Politico editor stands by comparison of Huffington Post to Breitbart

In wake of Sherrod flap, Jim VandeHei argues that Huffington Post is like Breitbart

Topics: Andrew Breitbart, War Room, Huffington Post, Politico, Shirley Sherrod,

Politico editor stands by comparison of Huffington Post to BreitbartArianna Huffington and Andrew Breitbart

[UPDATED]Politico executive editor Jim VandeiHei said on the radio yesterday that the lesson of the Shirley Sherrod mess is that the “media-activist industrial complex” such as “Breitbart on the right or Huffington Post on the left” has “a huge incentive … to engage in real tough combat, and to overreact.”

That sounded a lot to us like VandeHei was equating Andrew Breitbart — who posted an incendiary edited video, without having even seen the original and any due diligence or attempt at reporting it out — and Huffington Post, which employs actual reporters who hew to journalistic standards. Yes, Huffington Post’s stories sometimes flow from liberal premises and its reporters tend to be open about their ideological leanings. But HuffPo is fundamentally different from Breitbart, a hyper-partisan flamethrower who, as far as we can tell, does not employ any actual reporters. For example, he posted the deceptively edited Sherrod clip under the headline, “Video Proof: The NAACP Awards Racism–2010.” (And he has refused to issue a correction since the full video was released.)

Asked about this, VandeHei told Salon in an e-mail

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As you can see from my remark, my point was clear: partisan media outlets are growing, some at very rapid rates. I am not equating the two other than to say both are ideological and both are growing at impressive clips. Huffington Post clearly leans left, Breitbart clearly leans right. I am not saying this is good or bad – just a fact.

We followed up to ask VandeHei if he would acknowledge that Huffington Post — which has respected beat reporters like Sam Stein and others — has considerably higher journalistic standards than Breitbart (who arguably is not a journalist at all). Here’s what he said:

I agree on Sam. I think he is a terrific reporter with very good sources, especially in Democratic circles. I also agree that Huffington Post has some reporters who are attacking stories much like we would: getting and reporting facts. We sometimes cite their work in Mike Allen’s Playbook or on our blogs. But, unlike us, HUFF has a number of people writing with partisan edge and an agenda, much like Breitbart does. I am not aware of any beat reporters working for Breitbart’s family of sites, though I could be wrong.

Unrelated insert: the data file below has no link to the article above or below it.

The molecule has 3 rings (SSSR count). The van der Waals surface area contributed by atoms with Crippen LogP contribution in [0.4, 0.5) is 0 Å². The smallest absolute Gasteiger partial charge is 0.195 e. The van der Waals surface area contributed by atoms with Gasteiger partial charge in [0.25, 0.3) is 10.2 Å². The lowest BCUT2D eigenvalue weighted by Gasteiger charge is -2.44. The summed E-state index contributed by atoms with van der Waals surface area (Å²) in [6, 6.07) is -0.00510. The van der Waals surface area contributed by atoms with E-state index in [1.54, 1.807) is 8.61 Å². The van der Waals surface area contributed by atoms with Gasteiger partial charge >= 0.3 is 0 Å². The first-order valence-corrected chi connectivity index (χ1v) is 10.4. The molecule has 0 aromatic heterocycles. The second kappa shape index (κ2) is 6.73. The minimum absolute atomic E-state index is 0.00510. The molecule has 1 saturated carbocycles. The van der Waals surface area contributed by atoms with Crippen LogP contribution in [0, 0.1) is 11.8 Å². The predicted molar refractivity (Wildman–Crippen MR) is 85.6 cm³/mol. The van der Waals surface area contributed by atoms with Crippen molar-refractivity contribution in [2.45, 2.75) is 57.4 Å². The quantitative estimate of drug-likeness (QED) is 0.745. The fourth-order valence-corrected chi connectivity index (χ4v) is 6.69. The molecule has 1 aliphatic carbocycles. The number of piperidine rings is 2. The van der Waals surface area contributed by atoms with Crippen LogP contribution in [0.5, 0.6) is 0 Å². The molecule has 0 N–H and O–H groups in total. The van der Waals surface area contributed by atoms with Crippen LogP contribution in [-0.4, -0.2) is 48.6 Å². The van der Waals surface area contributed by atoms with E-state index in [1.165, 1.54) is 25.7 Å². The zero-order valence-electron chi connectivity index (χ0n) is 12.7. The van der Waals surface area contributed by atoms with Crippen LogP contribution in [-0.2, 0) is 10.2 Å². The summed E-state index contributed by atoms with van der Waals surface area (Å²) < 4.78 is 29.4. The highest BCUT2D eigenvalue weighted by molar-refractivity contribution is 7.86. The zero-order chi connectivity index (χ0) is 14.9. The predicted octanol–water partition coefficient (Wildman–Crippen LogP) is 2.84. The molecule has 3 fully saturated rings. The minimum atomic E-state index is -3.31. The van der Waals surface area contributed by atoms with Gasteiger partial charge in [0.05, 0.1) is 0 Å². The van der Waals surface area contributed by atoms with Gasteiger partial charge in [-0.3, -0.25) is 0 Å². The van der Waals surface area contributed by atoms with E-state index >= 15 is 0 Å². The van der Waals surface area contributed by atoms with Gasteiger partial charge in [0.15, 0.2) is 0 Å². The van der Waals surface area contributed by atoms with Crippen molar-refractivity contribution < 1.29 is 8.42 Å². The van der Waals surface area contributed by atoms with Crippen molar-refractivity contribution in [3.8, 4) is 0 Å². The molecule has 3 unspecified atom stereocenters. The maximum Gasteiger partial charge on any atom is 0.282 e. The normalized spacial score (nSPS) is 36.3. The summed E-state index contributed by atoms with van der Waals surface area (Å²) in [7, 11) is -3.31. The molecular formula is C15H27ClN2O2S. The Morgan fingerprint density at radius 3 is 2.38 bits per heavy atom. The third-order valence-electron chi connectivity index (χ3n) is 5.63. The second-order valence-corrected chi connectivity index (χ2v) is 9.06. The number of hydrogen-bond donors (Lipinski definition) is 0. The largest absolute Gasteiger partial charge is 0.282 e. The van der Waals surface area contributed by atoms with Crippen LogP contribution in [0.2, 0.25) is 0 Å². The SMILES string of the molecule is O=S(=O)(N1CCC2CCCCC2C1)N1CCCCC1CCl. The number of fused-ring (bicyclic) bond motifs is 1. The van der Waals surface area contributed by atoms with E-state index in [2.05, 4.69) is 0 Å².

Bottom line: VandeHei can’t seem to fully shake the false equivalency between Breitbart and Huffington.

Here’s the full quote of what he said on the radio Wednesday (audio here):

 I think this one of those rare instances where everybody looks quite awful, to be honest — the media, activists, NAACP , Breitbart, the Agriculture department — everybody comes off looking bad, because there was an overreaction. I think it speaks to a much broader problem in the media-activist industrial complex, if you will, and I think it’s a problem that’s going to get worse: There’s been this proliferation of partisan media — whether it’s MSNBC and Fox at night, or it’s Breitbart on the right or Huffington Post on the left — there’s just a huge incentive for people to engage in real tough combat, and to overreact.

UPDATE: Huffington Post spokesman Mario Ruiz sent over this statement disputing VandeHei’s “laughable” comparison in the strongest terms:

Vanderhei’s comparison is laughable. From releasing the “Bittergate” tape that nearly derailed Obama’s campaign, to the beyond left vs. right perspective we bring to covering issues such as the war in Afghanistan, Wall Street reform, and the influence of special interest money and lobbying on politicians on both sides of the aisle, it’s clear that HuffPost’s coverage is based on ferreting out the truth and a reverence for facts and fairness – not partisanship. This is yet another example of the kind of false equivalency so many in the media can’t seem to outgrow.

Justin Elliott is a reporter for ProPublica. You can follow him on Twitter @ElliottJustin

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